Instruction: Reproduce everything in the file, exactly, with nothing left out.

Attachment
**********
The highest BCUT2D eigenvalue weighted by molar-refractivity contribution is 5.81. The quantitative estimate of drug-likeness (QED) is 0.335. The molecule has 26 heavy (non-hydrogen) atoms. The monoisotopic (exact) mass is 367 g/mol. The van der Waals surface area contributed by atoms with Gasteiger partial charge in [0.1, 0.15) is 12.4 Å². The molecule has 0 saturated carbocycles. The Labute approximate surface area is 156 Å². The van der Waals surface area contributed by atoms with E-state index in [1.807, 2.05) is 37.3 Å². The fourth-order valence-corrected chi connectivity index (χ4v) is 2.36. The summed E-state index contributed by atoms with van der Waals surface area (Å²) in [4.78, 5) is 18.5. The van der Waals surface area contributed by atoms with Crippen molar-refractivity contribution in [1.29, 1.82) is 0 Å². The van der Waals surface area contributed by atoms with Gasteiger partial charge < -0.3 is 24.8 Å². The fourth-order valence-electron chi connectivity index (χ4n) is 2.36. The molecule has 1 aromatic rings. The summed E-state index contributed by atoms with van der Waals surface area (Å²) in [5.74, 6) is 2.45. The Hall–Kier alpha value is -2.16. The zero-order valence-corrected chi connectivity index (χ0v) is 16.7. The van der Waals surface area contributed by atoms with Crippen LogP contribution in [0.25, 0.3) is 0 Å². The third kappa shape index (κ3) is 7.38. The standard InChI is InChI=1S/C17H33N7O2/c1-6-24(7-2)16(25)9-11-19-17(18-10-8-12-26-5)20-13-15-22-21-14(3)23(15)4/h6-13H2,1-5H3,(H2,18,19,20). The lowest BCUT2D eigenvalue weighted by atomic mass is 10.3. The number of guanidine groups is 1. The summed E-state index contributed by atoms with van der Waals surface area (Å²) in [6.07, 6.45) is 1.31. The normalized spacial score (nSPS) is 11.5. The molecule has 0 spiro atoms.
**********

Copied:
The highest BCUT2D eigenvalue weighted by molar-refractivity contribution is 5.81. The quantitative estimate of drug-likeness (QED) is 0.335. The molecule has 26 heavy (non-hydrogen) atoms. The monoisotopic (exact) mass is 367 g/mol. The van der Waals surface area contributed by atoms with Gasteiger partial charge in [0.1, 0.15) is 12.4 Å². The molecule has 0 saturated carbocycles. The Labute approximate surface area is 156 Å². The van der Waals surface area contributed by atoms with E-state index in [1.807, 2.05) is 37.3 Å². The fourth-order valence-corrected chi connectivity index (χ4v) is 2.36. The summed E-state index contributed by atoms with van der Waals surface area (Å²) in [4.78, 5) is 18.5. The van der Waals surface area contributed by atoms with Crippen molar-refractivity contribution in [1.29, 1.82) is 0 Å². The van der Waals surface area contributed by atoms with Gasteiger partial charge < -0.3 is 24.8 Å². The fourth-order valence-electron chi connectivity index (χ4n) is 2.36. The molecule has 1 aromatic rings. The summed E-state index contributed by atoms with van der Waals surface area (Å²) in [5.74, 6) is 2.45. The Hall–Kier alpha value is -2.16. The zero-order valence-corrected chi connectivity index (χ0v) is 16.7. The van der Waals surface area contributed by atoms with Crippen LogP contribution in [0.25, 0.3) is 0 Å². The third kappa shape index (κ3) is 7.38. The standard InChI is InChI=1S/C17H33N7O2/c1-6-24(7-2)16(25)9-11-19-17(18-10-8-12-26-5)20-13-15-22-21-14(3)23(15)4/h6-13H2,1-5H3,(H2,18,19,20). The lowest BCUT2D eigenvalue weighted by atomic mass is 10.3. The number of guanidine groups is 1. The summed E-state index contributed by atoms with van der Waals surface area (Å²) in [6.07, 6.45) is 1.31. The normalized spacial score (nSPS) is 11.5. The molecule has 0 spiro atoms.